Monday, August 24, 2015

Forgiveness and Understanding

Sometimes it's not so easy to forgive.  We find that we are stuck and can't move ahead in our lives.  When this happens, it is most likely because somewhere in our psyche we are holding onto emotional injury.  But the best way to free ourselves, when we are stuck like that, is through forgiveness.  So, this presents a challenge, because forgiveness is the key that opens the pathway to love in our lives.  

It is important to remember that forgiveness is not condoning the wrong doing of another person.  Forgiveness is simply letting it go.   Our emotions can be like broken records sometimes, playing an event over and over again.  And this takes our energy.  The negative emotions or feelings that we may have toward another person have little to no impact on the wrong doer, but they have a big impact on ourselves.  So it is a good idea for us to figure out how to clear those angry or resentful thoughts and let them go. 

Given our own situations, our past difficulties, challenging upbringings and what have you, sometimes it can seem impossible to forgive.  But a very wise friend of mine once shared with me that in those tougher times, she could become "willing to forgive" or "willing to let go."  This is a good step in the right direction.  Another strategy is to, "Fake it until you make it "    

Years ago, I came across this forgiveness affirmation that Louise Hay teaches.  It goes like this:
 "I forgive you for not being the way that I wanted you to be.  I forgive you and I set you free and thereby free myself."  I love this one because it includes some self-responsibility for our own assumptions and expectations that we so often hold about other people.

I also like to use this set of three forgiveness affirmations.  I don't remember where I got them.  But they have certainly served me well.  These let us see forgiveness from three unique perspectives.  And again, they remind us of our own self-responsibility.  They also help us to remember that pain is most often a two way street.  Here they are:
I forgive you for any pain that you may have caused me.
I ask that you forgive me for any pain that I may have caused you.
I forgive myself for allowing you to cause me any pain.

A practice of forgiveness helps us to move beyond our holding patterns.  As Gabriel Roth, the modern dancer said, "If we are not holding on, we don't have to let go."  But, if we are holding on, spirit is not free to move…and our healing becomes stuck.   My spiritual mentor, Jana Massey used to refer to forgiveness as "The Law of Erasure."  She would say that it erases the hurt so the truth can be made known.

Another mentor of mine is Peace Pilgrim.  Her book is titled: Peace Pilgrim, Her Life and Work in Her Own Words.  Peace Pilgrim would often say that our problems in life are here to help us grow spiritually and that a life without problems would be a barren life.  I've come to see the truth of this  because our problems are our teachers.  They help us to learn and grow.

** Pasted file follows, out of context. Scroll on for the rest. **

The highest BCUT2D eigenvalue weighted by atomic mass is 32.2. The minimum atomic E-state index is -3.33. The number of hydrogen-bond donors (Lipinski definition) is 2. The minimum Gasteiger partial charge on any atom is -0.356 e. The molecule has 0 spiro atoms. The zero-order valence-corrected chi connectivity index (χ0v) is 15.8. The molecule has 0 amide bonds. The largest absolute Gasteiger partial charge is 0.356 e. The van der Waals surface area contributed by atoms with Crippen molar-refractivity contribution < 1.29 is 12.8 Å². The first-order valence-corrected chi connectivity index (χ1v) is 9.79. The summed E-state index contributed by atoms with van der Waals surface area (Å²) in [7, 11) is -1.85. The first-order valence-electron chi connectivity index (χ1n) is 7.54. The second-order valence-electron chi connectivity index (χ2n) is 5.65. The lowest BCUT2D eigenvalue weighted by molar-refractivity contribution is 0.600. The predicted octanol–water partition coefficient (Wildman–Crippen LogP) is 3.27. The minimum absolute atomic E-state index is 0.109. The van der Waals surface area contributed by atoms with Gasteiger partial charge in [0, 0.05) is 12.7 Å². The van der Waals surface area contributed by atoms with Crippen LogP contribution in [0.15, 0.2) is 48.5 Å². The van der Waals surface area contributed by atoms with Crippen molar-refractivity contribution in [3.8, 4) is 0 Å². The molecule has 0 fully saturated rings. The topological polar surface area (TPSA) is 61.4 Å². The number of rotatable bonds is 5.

When speaking about forgiveness, Peace Pilgrim once said, “One thing that helped me a great deal was the realization that no outward thing, nothing, nobody from without, can hurt me inside.  I realized that I could only be harmed spiritually by my own wrong actions, which I have control over, or my own wrong reactions.  They are very tricky things, but I have control over them also.  When I realized this, I just felt so free.  And I stopped hurting myself.  Now, someone could do the meanest thing to me and I would recognize that person as a sick person, as an out-of-harmony person.  I would put him in the same category as a mentally sick person.  I would feel great compassion for this sick person who is capable of doing mean things.  I would pray for that person.  I would certainly not hurt myself with a wrong reaction of bitterness or anger.  You have complete control over whether you will be hurt inside spiritually or not.  And anytime, you can stop hurting yourself.”    

I find the insight in this statement to be so very profound.  Here, Peace Pilgrim is teaching us that with deeper introspection we can reach for understanding.  This can help us to move, even beyond the need for forgiveness, because we come to see that those who have done us wrong are coming from their own set of circumstances, which might even be deep psychological imbalance.   If we look at a situation like that, from Peace Pilgrim's perspective we can see that someone who is that unsettled, actually needs our compassion.   Sometimes this can be very hard to swallow but, digging deeper for understanding is the key that helps us to keep our own souls from becoming entangled. 

Our job when we feel that we have been wronged is to rise up out of the mire and not stay there, or to not even fall into it in the first place if we can.  We can take a different street and avoid the whole mess.   We can realize that no matter what someone else may have done, they can not harm us inside.

© Josephine Laing, 2015

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